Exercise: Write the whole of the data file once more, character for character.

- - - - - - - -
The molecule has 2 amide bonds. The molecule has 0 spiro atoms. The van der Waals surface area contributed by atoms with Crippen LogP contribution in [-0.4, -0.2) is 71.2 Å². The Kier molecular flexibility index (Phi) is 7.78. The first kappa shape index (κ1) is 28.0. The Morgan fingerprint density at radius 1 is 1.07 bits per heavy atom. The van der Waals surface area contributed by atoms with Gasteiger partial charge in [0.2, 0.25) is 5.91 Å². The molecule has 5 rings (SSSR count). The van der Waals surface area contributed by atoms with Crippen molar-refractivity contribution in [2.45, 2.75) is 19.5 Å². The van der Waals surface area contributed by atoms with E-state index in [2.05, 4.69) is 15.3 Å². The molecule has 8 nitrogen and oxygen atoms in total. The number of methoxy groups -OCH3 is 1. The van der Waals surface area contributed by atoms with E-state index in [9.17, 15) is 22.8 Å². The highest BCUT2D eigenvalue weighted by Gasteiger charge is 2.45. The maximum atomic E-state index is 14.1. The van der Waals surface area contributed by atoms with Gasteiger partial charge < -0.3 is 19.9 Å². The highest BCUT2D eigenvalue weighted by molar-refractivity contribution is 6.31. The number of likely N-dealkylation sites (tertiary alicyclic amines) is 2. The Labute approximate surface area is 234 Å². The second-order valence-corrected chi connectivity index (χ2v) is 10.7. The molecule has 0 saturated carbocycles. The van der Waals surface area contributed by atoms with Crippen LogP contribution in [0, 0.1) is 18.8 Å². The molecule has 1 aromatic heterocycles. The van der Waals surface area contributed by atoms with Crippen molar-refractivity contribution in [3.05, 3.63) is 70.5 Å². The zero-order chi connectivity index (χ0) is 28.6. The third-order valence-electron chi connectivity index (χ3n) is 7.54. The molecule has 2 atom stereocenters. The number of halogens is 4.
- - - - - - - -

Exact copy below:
The molecule has 2 amide bonds. The molecule has 0 spiro atoms. The van der Waals surface area contributed by atoms with Crippen LogP contribution in [-0.4, -0.2) is 71.2 Å². The Kier molecular flexibility index (Phi) is 7.78. The first kappa shape index (κ1) is 28.0. The Morgan fingerprint density at radius 1 is 1.07 bits per heavy atom. The van der Waals surface area contributed by atoms with Gasteiger partial charge in [0.2, 0.25) is 5.91 Å². The molecule has 5 rings (SSSR count). The van der Waals surface area contributed by atoms with Crippen molar-refractivity contribution in [2.45, 2.75) is 19.5 Å². The van der Waals surface area contributed by atoms with E-state index in [2.05, 4.69) is 15.3 Å². The molecule has 8 nitrogen and oxygen atoms in total. The number of methoxy groups -OCH3 is 1. The van der Waals surface area contributed by atoms with E-state index in [9.17, 15) is 22.8 Å². The highest BCUT2D eigenvalue weighted by Gasteiger charge is 2.45. The maximum atomic E-state index is 14.1. The van der Waals surface area contributed by atoms with Gasteiger partial charge < -0.3 is 19.9 Å². The highest BCUT2D eigenvalue weighted by molar-refractivity contribution is 6.31. The number of likely N-dealkylation sites (tertiary alicyclic amines) is 2. The Labute approximate surface area is 234 Å². The second-order valence-corrected chi connectivity index (χ2v) is 10.7. The molecule has 0 saturated carbocycles. The van der Waals surface area contributed by atoms with Crippen LogP contribution in [0, 0.1) is 18.8 Å². The molecule has 1 aromatic heterocycles. The van der Waals surface area contributed by atoms with Crippen molar-refractivity contribution in [3.05, 3.63) is 70.5 Å². The zero-order chi connectivity index (χ0) is 28.6. The third-order valence-electron chi connectivity index (χ3n) is 7.54. The molecule has 2 atom stereocenters. The number of halogens is 4.